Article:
There is no difference, in principle or morally, between the Iranian original and his Israeli imitators.
Ram Caspi has written an article. From the heights of his apartment in Tel Aviv's David Towers, the prominent lawyer has suggested strangulating the Gaza Strip. In the financial daily Globes of May 25, he called for, "neither a land incursion nor an aerial attack, but the creation of a noose ... From the moment that rocket number eight is fired, the government of Israel will act to cut Gaza off from the essential infrastructure systems of fuel, water, electricity and telephones, and will prevent others from providing these utilities to Gaza."
In other words: to cut a million and a half people off from the sources of life. Caspi is a successful attorney, who comes and goes in the tabernacles of justice and rule, a man who moves about in the highest reaches of Israeli society. Not a hair on his head has been mussed as a result of his satanic proposal. This man of the law who incites for the violation of international law has not been chastised. No one has shunned him in the wake of his words. The season for racism, collective punishment and verbal violence is at its height. What was once the reserve of nutcases on the right, the talkbackers and the loony listeners to the call-in radio programs, is now politically correct, in the heart of the consensus, the dernier cri in the violent and overheated Israeli discourse.
Caspi is not alone. Satan is no longer to be found only in Tehran --- he is alive and kicking here in our midst. Israel is being inundated by a murky stream of little blue-and-white Ahmadinejads: If the president of Iran proposes to destroy Israel, they, who are smaller than he, are proposing only to "eradicate" villages, "flatten" them, starve entire populations and in fact to kill them.
There is no difference, in principle or morally, between the Iranian original and his Israeli imitators. The racist and bullying philosophy of Minister of Strategic Affairs Avigdor Lieberman and his ilk has unleashed its malignant tentacles into the heart of society. Meir Kahane, who made proposals more moderate than these, found himself shunned; Caspi continues to advise the top people in the country on legal matters.
This ugly and appalling phenomenon had its beginnings last summer, during the Second Lebanon War. "We are allowed to have another Kfar Kana, we are allowed to destroy everything," said the justice minister at the time, Haim Ramon, the man who was in charge of maintaining the law. Trade and Industry Minister Eli Yishai, a representative of a religious party that has a "spiritual" leadership, did not lag behind him: He proposed targeting infrastructure in Lebanon and "flattening" villages.
These two calls to commit war crimes did not emerge from the mouths of representatives of the extreme right. Ramon and Yishai have remained legitimate spokesmen. Nor did the generals keep quiet: "Grind Lebanon. Turn it into a museum of the incubation of terror," proposed a former chief of Northern Command headquarters, Brigadier General (Res.) Rafi Noy, a desired interviewee in the studios.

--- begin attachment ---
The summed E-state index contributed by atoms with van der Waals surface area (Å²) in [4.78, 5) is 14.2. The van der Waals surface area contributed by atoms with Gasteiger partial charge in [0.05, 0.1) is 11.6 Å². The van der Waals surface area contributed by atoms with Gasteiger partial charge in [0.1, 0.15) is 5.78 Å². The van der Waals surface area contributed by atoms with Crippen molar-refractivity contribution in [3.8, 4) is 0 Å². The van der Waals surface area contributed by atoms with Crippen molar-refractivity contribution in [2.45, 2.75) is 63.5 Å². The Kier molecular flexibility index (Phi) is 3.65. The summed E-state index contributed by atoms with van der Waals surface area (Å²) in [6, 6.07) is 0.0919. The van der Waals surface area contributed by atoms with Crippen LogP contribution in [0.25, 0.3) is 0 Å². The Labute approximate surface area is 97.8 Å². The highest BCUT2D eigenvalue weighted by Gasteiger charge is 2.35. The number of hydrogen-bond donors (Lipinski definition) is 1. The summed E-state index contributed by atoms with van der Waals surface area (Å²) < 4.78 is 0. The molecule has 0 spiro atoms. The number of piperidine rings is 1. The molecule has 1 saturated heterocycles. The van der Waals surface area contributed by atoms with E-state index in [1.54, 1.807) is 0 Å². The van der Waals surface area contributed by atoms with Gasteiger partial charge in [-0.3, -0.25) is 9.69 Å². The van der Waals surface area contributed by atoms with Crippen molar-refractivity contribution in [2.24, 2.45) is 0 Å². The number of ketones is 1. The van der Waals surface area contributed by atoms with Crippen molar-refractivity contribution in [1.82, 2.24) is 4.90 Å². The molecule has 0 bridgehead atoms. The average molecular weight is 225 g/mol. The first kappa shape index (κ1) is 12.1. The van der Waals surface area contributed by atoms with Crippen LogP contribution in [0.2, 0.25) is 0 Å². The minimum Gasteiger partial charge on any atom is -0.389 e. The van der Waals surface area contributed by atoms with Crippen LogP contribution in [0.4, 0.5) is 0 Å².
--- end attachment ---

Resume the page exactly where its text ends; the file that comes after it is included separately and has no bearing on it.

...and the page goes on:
The Qassams on Sderot presaged the disgusting continuation, this time in poetry as well. "If not the roof beams, destroy the foundations ... Attack Lebanon and also Gaza with plows and with salt, destroy them so no inhabitant remains. Transform them into barren desert, piles of rubble ... kill them, spill their blood, frighten the living," wrote poet Ilan Scheinfeld, who has recently published a novel whose boycott no one has called for.
Former chief rabbi Mordechai Eliahu has called for returning fire on homes; Minister of Pensioner Affairs Rafi Eitan has proposed that Israel manufacture a domestic version of the Qassam and launch it on Gaza; Public Security Minister Avi Dichter has said that targeted assassinations are not enough; his successor at the Shin Bet security service, Yuval Diskin, has complained that "in Beit Lahiya and in Beit Hanoun they are living in tranquility;" our old acquaintance Lieberman has proposed a hit on the quarter where Gaza City's well-off reside for every hit on Sderot; Major General (Res.) Amiram Levin has called for dividing the Gaza Strip into squares, and after every Qassam destroying one; former justice minister Yosef Lapid supported this proposal; former chief of staff Moshe Ya'alon, the progenitor of the theory of "consciousness-searing," has proposed "cleansing the territory;" Sderot Mayor Eli Moyal has said that he prefers "a dead child in Gaza to a dead child in Sderot," and a bereaved father from the Second Lebanon War, Ami Schreier, has called for the wiping out of a neighborhood in Gaza, with advance warning of three hours, for every Qassam. Not one of them has been castigated for his words, not one of them shunned.
This is what we look like. This is our moral portrait.
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